This shows that there are obviously constraints on the freedom of the press in the CAR but I believe that the main problem is that people don’t have access to the journals, that they cannot read or can’t afford a radio. Only half of the country’s population over 15 can read and write.  The CAR was ranked a low human development country in 2011 , and was among the bottom ten countries on the list
So what has all this to do with the illegal imprisonment of a Swedish and a British national (and several Central Africans with them)? Well, as the Central African on-line newspaper writes; the safari company employs some 250 central Africans and generates large incomes for the state and the government in forms of taxes, fees and rents for the land they use. The journalist writes that the main question for the CAR at this point in time is about development, for this domestic and foreign investment is needed. To imprison the owner and employees of a serious business that contributes to the treasury of the state can only be counterproductive and by forcing the Central African Wildlife Adventures to close down its business for no good reason what so ever, is to “fermer son premier robinet” i.e. to cut off the main source of income as this may scare away other possible investors and have a negative impact on the development partners willingness to provide aid.
This is a vicious circle of poverty and instability that generates corruption which in turn scare off investors and possible partners which then increases poverty and instability. The question of rule of law is not only about legislation but how to actually implement it and apply it, as the case with both Mr Samba and the imprisonment of Erik and David shows; the mere existance of a law does not protect you. There are some indications that Erik and David were arrested because some people saw the opportunity to get some money out of them. It is highly likely. Obviously it is very short sighted as it might diminish the income for everybody in the long term. However, it is not that strange that people try to get the most out of every opportunity when the future is so uncertain, tragically this only increase the prospect for an uncertain future, another vicious circle.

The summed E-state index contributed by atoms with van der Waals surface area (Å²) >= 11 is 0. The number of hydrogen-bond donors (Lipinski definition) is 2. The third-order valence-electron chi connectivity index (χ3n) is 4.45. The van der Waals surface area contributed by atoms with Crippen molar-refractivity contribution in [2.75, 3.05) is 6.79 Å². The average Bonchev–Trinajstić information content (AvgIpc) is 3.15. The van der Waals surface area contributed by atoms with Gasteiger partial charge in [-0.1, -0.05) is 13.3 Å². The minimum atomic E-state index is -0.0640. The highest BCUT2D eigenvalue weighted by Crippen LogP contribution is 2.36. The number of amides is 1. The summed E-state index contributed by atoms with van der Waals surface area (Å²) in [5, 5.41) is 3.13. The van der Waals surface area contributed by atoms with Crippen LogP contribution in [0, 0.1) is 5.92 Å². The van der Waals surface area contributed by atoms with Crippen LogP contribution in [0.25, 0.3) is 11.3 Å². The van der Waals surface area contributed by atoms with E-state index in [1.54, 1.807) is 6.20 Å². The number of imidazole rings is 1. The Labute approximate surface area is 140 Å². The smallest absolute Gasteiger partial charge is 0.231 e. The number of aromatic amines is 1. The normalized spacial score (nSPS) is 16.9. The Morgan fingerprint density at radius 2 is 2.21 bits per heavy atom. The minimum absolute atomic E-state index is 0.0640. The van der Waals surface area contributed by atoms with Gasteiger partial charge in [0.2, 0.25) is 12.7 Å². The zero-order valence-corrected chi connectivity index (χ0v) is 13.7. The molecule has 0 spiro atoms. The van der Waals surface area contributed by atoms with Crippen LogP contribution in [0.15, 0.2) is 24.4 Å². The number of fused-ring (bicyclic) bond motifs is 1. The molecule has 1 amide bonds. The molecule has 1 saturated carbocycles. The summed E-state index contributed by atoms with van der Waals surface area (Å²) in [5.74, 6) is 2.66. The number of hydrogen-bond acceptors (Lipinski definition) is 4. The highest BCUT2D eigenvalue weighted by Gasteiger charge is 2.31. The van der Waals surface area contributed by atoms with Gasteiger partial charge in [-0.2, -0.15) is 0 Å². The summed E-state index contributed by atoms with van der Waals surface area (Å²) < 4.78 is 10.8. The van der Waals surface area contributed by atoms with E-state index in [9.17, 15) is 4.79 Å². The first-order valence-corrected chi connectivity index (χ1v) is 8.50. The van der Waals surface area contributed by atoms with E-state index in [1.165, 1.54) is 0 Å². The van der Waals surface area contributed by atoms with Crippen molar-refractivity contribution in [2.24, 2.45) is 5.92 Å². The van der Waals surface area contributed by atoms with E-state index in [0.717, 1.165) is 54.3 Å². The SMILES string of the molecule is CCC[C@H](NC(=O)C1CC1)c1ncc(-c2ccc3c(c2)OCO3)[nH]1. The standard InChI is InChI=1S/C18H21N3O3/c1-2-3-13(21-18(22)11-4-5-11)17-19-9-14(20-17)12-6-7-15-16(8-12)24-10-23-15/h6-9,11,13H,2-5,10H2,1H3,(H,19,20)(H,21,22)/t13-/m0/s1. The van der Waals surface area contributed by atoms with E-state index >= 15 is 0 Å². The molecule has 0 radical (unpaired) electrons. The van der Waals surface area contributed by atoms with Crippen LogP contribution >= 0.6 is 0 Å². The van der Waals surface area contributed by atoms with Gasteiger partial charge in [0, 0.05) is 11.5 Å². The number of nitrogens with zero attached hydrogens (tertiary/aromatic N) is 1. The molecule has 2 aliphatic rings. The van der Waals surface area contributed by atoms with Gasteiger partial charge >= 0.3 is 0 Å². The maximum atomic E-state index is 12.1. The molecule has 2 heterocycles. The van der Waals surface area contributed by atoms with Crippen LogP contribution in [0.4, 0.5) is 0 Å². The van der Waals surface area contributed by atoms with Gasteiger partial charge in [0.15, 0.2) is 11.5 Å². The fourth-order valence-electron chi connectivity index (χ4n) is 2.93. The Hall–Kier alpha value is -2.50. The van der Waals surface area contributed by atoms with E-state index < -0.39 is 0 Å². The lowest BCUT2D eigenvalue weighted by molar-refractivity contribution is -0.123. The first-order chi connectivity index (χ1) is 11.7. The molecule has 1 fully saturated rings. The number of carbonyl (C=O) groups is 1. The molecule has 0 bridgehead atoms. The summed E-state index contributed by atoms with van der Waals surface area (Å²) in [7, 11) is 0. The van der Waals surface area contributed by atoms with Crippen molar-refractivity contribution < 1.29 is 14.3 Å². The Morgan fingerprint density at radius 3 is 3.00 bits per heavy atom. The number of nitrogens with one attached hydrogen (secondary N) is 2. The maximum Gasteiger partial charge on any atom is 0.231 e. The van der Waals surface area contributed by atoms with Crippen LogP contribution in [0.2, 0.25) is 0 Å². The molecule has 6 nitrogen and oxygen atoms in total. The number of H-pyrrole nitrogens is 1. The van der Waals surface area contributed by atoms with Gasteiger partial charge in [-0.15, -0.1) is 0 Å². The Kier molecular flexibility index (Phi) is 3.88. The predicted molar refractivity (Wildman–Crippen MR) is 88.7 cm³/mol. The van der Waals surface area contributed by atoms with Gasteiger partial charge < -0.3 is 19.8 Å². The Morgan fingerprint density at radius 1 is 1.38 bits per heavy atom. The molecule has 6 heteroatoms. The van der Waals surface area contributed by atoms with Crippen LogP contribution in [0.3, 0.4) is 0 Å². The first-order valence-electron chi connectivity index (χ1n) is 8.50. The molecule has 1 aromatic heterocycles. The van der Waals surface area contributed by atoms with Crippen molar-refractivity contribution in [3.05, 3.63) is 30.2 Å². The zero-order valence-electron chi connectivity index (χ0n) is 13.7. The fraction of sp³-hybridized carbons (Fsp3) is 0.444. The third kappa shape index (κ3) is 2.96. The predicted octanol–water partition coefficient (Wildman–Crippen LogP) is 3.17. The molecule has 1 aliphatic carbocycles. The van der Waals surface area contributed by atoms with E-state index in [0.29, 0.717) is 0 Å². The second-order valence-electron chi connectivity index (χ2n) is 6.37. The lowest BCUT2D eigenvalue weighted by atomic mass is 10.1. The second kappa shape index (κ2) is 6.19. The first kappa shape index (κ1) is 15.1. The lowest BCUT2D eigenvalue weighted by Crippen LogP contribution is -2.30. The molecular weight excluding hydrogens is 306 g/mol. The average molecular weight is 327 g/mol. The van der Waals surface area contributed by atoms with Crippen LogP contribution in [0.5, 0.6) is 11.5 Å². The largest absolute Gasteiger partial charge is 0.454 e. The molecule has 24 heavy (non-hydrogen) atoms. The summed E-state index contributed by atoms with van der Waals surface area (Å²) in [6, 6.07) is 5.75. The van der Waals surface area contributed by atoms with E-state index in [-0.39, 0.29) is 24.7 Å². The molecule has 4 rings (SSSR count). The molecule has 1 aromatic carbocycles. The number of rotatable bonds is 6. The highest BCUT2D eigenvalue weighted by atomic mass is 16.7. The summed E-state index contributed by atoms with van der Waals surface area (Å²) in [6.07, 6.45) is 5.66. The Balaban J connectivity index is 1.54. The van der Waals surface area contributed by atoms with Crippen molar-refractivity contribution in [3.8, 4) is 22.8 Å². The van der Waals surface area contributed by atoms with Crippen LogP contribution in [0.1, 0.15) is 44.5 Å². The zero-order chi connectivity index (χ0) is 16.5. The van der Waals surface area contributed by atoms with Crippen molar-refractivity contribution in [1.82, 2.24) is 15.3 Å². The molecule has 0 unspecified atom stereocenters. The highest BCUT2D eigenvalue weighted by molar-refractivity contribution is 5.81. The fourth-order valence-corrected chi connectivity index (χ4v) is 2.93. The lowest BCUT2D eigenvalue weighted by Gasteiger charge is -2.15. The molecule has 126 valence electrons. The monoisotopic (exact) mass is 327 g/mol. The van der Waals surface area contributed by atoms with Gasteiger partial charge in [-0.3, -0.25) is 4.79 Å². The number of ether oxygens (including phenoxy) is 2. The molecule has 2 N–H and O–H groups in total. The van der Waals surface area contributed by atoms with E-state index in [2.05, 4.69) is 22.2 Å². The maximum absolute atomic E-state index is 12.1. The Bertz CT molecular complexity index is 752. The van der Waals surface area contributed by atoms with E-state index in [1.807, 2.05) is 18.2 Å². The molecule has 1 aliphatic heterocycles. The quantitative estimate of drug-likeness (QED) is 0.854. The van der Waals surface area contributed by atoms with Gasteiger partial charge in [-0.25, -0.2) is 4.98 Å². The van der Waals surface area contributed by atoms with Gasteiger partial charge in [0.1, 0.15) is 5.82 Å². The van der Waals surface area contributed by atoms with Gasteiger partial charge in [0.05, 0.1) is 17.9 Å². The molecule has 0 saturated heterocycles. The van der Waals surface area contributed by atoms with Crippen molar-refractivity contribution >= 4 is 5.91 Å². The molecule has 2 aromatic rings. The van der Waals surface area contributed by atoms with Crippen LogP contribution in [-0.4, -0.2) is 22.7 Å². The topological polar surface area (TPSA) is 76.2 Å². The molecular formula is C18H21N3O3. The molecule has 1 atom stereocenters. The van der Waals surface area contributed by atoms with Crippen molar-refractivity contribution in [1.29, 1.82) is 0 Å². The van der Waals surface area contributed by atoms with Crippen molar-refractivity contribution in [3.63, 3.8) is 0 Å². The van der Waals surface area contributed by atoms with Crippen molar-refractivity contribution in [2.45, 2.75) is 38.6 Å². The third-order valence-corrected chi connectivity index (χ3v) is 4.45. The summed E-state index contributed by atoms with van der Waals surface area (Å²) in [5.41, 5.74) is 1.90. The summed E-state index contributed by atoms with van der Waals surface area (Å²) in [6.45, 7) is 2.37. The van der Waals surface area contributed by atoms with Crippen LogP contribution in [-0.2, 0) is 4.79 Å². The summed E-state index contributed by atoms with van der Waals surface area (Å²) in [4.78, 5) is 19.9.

So what to do?  I believe that the most important thing is to break these vicious circles. This is a challenging task, everyone who once has been caught up in a vicious circle knows how hard it is to break the pattern. You have to want it, but you also have to have the capacity to do it. Perhaps outsiders can provide and support when it comes to capacity but no one can force someone else to want to do something. However, my experience from the CAR is that many people in Bangui were deeply unsatisfied with the current situation, some of them didn’t have the capacity to do something about it, some of them lacked the will, but I got the feeling that in most cases it was actually about something else; a feeling of despair, of being forgotten and a disbelief in the possibilities of change. Many people I spoke to said that there is no vision for the future of the country, no strong political movement that can unite people. Everyone just thinks about him/herself.
The Central African Republic needs a vision for the future.

1 comment:

  1. It is sad. Countries are different, similar problems